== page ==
This article is a rehash of something I wrote 6-years ago – which perhaps says everything about the speed at which the telecoms market moves. I’m representing it as the need to find a sensible market which brings together service providers and network operators is becoming critical.
The broadband market is fragmenting so this we have to accept this. As this continues it will become unreasonable for service providers create multiple bilateral agreements with every network operator simply to customers wherever they are.
Something must exist which brings all these islands of connectivity together as a single, unified patchwork quilt
When I first wrote this paper it framed broadband as just another item sold in a marketplace. At the time, I remember thinking it looked very odd, so I replaced all the telecoms terms with widgets and suddenly it made sense – it’s the shape of the telecoms market that’s out of kilter, we’re just not used to thinking of telecoms in a free market sense.
This, to me, underlined the need to create a fluid efficient market for broadband with contracts of sale just like those for many other fundamental assets – stock and shares, commodities, anything really.
As the telecoms market fragments there will be many more wholesale network owners who need to sell their base products at a fair market price to service providers in way that quality can be fairly judged and the assets can be turned into useful retail offerings.
BUT service providers be expected to visit every local network in the country in search of suitable first mile access, creating unique bilateral agreements at every turn. There needs to be some kind of coming together where business can be contracted more easily – one or more marketplaces.
The shape of a market
How might a broadband market function? For example:
- What does the marketplace look like?
- Who are the players?
- Who owns the market?
- What gets traded?
- How are settlements managed?
- How is the market regulated?
These questions pose fundamental issues of the fungibility and liquidity of telecoms assets, and how a market price can be settled on.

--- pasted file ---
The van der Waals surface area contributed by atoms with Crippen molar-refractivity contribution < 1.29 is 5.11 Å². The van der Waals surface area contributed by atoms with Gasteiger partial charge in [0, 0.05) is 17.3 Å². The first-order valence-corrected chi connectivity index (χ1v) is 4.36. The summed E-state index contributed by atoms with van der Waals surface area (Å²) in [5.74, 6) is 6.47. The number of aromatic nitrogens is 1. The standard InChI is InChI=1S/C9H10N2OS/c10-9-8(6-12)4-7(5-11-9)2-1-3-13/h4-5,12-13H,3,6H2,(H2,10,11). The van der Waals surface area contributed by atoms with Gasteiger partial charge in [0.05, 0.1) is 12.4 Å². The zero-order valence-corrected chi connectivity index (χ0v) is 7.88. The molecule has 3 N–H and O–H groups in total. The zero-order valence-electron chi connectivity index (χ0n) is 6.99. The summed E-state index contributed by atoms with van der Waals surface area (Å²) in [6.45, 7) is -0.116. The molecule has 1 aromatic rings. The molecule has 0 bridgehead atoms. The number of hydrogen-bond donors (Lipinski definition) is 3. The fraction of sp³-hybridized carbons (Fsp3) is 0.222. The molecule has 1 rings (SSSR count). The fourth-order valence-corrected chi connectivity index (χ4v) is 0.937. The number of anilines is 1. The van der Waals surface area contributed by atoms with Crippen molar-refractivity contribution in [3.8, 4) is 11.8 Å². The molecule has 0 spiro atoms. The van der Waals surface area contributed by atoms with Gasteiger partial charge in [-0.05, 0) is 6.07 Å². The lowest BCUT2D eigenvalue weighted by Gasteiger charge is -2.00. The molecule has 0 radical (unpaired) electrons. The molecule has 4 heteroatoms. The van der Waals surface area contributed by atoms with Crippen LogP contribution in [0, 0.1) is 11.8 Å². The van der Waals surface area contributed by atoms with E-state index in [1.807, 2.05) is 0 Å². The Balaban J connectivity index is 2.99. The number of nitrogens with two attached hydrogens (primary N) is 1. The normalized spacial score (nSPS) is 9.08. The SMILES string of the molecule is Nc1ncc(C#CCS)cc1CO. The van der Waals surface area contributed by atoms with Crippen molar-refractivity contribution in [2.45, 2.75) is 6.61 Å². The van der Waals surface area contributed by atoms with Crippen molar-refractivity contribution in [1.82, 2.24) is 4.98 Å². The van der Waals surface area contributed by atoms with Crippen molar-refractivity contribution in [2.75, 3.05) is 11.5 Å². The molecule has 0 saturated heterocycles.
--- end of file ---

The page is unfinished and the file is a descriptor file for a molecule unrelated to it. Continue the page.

Attempts in the past to create telecoms markets have largely ignored these issues to their peril by trying to trade complex items which can’t be easily compared, like bandwidth, or by creating a secondary futures market without a primary spot market; being led by Enron of course didn’t help.
The process of moving to next generation networks creates a unique opportunity to solve this issue – duct, dark fibre, wavelengths of light and VLANs can all be made both liquid and fungible but only with conscious effort.
Fungible adj (law) of goods or commodities; freely exchangeable for or replaceable by another of like nature or kind in the satisfaction of an obligation.
Liquid adj (finance) fluid: in cash or easily convertible to cash; “liquid (or fluid) assets”
If the definition is too narrow then it will lead to little differentiation and few opportunities to innovate. Make it too broad and the market can’t compare apples with apples.
And this brings us to market price.
Savvy service providers may naturally consider paying a low price to access a highly contended network built using white label equipment kit by an unknown operator.
And as they be prepared to offer a premium to access a dedicated Gigabit network using well known, branded network equipment operated by a company with a solid reputation, for example.
If we, as an industry, don’t grapple with this, and Ofcom feels obliged to set regulated pricing, we will have failed.
Regulating a market
Making progress along this path fundamentally changes the role of the regulator with an opportunity to audit the fairness of a market designed by its stakeholders to be open.
This needs Ofcom to engage in a very new direction – and actually one which will demonstrate the UK is still able to lead the world in regulatory reform.
For example, if a network operator fully engages with a suitably open and fair marketplace, where trades are open and auditable, do they need to be regulated in the way Openreach is today? Does scale matter if we are talking about natural monopolies?
Flowing from this, if BT Openreach and Retail exclusively traded suing an open marketplace, does functional separation really mean the same thing anymore? Could this allow BT more freedom in return for greater transparency?
And would it mean that a small scale, new entrant operator that opts to be vertically integrated should be regulated as Openreach is today?
This may well lead to a two-tier regulatory regime with ex ante and ex post rules co-existing depending on the nature of the organisation and how they choose to compete but should be a positive sign that valid market choices available.
Rising to the challenge
There is no hiding from the fact there are very real challenges in this process for everyone – and there are many more questions than answers at the moment – but in not addressing the higher-order issues we aren’t making them go away.
The background to this article is now over 6 years old – let make sure we have an answer soon!